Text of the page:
When is a resignation not a resignation?
In the case of East Kent Hospitals University NHS Foundation Trust v Levy, the Employment Appeal Tribunal (EAT) confirmed the importance of the surrounding circumstances when considering whether a resignation is unambiguous and effective.
Facts of the case
Ms L worked in the Trust’s records department. She applied for an alternative role in another department (Radiology) and was successful in obtaining an offer.
Following an incident with a colleague, Ms L handed a letter to her manager dated 10 June 2016 that stated: ‘Please accept one month’s notice from the above date’. Ms L’s manager responded by letter on the same day headed ‘notice of resignation’ in which he accepted Ms L’s resignation and noted that her last day of employment would be 8 July 2016. The offer of the alternative position in Radiology was withdrawn.
Ms L requested a retraction of her resignation but this was not accepted. Ms L brought a claim for unfair dismissal. The Trust argued that she had not been dismissed but had resigned.
The Employment Tribunal
The Employment Tribunal held that Ms L had been dismissed.
It rejected the Trust’s argument that the words used in Ms L’s letter of 10 June 2016 were clear and unambiguous.
In addition, the Employment Tribunal held that even if the words used had been clear and unambiguous, the context in which they had been used meant there were ‘special circumstances’ which required Ms L’s words to be construed objectively, having regard to all the circumstances of the case.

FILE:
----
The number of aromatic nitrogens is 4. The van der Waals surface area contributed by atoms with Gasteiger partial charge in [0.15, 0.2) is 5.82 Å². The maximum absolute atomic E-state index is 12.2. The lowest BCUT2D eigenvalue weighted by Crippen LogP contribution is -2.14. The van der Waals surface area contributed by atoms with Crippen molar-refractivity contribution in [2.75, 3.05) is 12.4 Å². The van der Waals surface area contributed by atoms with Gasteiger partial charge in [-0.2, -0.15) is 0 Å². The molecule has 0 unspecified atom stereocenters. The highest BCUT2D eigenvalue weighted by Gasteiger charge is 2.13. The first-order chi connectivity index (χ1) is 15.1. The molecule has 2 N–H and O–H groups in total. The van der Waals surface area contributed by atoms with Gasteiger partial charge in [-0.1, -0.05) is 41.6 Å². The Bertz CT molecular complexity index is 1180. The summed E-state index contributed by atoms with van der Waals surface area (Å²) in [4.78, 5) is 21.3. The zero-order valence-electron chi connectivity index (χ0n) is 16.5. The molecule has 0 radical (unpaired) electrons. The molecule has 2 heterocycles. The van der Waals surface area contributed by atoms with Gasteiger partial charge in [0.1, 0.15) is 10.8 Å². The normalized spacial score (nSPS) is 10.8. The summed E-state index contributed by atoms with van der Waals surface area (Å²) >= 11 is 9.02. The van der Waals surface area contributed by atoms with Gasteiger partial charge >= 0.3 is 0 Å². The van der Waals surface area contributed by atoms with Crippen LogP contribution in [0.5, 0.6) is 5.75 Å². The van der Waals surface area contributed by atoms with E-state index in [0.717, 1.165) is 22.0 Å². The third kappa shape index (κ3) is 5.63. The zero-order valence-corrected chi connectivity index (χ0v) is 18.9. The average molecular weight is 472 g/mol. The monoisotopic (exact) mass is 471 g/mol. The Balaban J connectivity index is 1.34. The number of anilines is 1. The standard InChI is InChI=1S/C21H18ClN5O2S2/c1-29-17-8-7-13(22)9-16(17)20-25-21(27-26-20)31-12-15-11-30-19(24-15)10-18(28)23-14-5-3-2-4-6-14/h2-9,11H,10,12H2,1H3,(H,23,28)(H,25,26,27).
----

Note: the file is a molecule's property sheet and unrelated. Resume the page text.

The Trust appealed.
The Employment Appeal Tribunal
The EAT dismissed the appeal. It held that the Employment Tribunal had reached the correct conclusion that the language was not clear and unambiguous or, in the alternative, that it had to be read in the light of the special circumstances that existed.
A key message from this case is that is not only the words that are used that are important but also the context.
Further, one of the issues in this case was the advice that the employer was not obliged to accept a retraction of a resignation. It is important to note that it is a valid notice that cannot be withdrawn unilaterally, whether by the employer or the employee. In this case there was not a valid notice. If there is uncertainty in the notice, then there is a risk on the employer by not retracting the resignation.
Often the resignation of a problem employee is a welcome relief. However, this decision is a warning of the risks in refusing the employee to withdraw their resignation.
If you have any questions please contact:
Partner and Head of Employment
T. 020 7227 7410
This briefing is for guidance purposes only. RadcliffesLeBrasseur accepts no responsibility or liability whatsoever for any action taken or not taken in relation to this note and recommends that appropriate legal advice be taken having regard to a client's own particular circumstances.